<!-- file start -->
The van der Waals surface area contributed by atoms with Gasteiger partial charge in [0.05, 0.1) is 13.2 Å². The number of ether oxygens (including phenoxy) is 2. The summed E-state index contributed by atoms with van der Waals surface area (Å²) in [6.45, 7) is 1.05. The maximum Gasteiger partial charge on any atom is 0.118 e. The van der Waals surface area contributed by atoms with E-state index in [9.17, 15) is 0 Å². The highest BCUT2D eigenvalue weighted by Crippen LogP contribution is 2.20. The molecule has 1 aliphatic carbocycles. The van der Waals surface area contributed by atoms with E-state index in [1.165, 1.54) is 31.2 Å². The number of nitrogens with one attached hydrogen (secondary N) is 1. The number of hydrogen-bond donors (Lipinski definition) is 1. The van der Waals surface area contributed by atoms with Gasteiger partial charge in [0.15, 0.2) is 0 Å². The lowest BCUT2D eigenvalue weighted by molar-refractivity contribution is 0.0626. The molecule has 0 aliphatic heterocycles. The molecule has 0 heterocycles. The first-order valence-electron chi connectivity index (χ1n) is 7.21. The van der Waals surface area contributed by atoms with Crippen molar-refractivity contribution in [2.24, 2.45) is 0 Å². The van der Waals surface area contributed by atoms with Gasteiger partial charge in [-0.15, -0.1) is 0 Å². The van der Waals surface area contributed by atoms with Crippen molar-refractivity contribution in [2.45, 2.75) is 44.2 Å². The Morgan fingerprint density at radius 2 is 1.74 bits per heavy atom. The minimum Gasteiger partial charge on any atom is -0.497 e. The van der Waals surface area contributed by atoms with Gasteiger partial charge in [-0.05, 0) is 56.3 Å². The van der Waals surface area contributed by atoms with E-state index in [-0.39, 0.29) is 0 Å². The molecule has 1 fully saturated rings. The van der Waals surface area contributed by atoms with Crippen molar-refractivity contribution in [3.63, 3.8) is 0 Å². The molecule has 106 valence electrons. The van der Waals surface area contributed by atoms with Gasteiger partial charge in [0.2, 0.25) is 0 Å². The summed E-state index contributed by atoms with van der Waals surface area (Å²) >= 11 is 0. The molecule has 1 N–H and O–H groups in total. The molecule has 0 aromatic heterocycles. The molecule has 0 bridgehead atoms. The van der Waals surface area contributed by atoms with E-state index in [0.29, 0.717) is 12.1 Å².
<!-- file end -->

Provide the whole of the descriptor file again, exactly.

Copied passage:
The van der Waals surface area contributed by atoms with Gasteiger partial charge in [0.05, 0.1) is 13.2 Å². The number of ether oxygens (including phenoxy) is 2. The summed E-state index contributed by atoms with van der Waals surface area (Å²) in [6.45, 7) is 1.05. The maximum Gasteiger partial charge on any atom is 0.118 e. The van der Waals surface area contributed by atoms with E-state index in [9.17, 15) is 0 Å². The highest BCUT2D eigenvalue weighted by Crippen LogP contribution is 2.20. The molecule has 1 aliphatic carbocycles. The van der Waals surface area contributed by atoms with E-state index in [1.165, 1.54) is 31.2 Å². The number of nitrogens with one attached hydrogen (secondary N) is 1. The number of hydrogen-bond donors (Lipinski definition) is 1. The van der Waals surface area contributed by atoms with Gasteiger partial charge in [0.15, 0.2) is 0 Å². The lowest BCUT2D eigenvalue weighted by molar-refractivity contribution is 0.0626. The molecule has 0 aliphatic heterocycles. The molecule has 0 heterocycles. The first-order valence-electron chi connectivity index (χ1n) is 7.21. The van der Waals surface area contributed by atoms with Crippen molar-refractivity contribution in [2.24, 2.45) is 0 Å². The van der Waals surface area contributed by atoms with Gasteiger partial charge in [-0.15, -0.1) is 0 Å². The van der Waals surface area contributed by atoms with Crippen molar-refractivity contribution in [2.45, 2.75) is 44.2 Å². The Morgan fingerprint density at radius 2 is 1.74 bits per heavy atom. The minimum Gasteiger partial charge on any atom is -0.497 e. The van der Waals surface area contributed by atoms with Gasteiger partial charge in [-0.05, 0) is 56.3 Å². The van der Waals surface area contributed by atoms with E-state index in [-0.39, 0.29) is 0 Å². The molecule has 1 fully saturated rings. The van der Waals surface area contributed by atoms with Crippen molar-refractivity contribution in [3.63, 3.8) is 0 Å². The molecule has 106 valence electrons. The van der Waals surface area contributed by atoms with Gasteiger partial charge in [0.2, 0.25) is 0 Å². The summed E-state index contributed by atoms with van der Waals surface area (Å²) >= 11 is 0. The molecule has 1 N–H and O–H groups in total. The molecule has 0 aromatic heterocycles. The molecule has 0 bridgehead atoms. The van der Waals surface area contributed by atoms with E-state index in [0.29, 0.717) is 12.1 Å².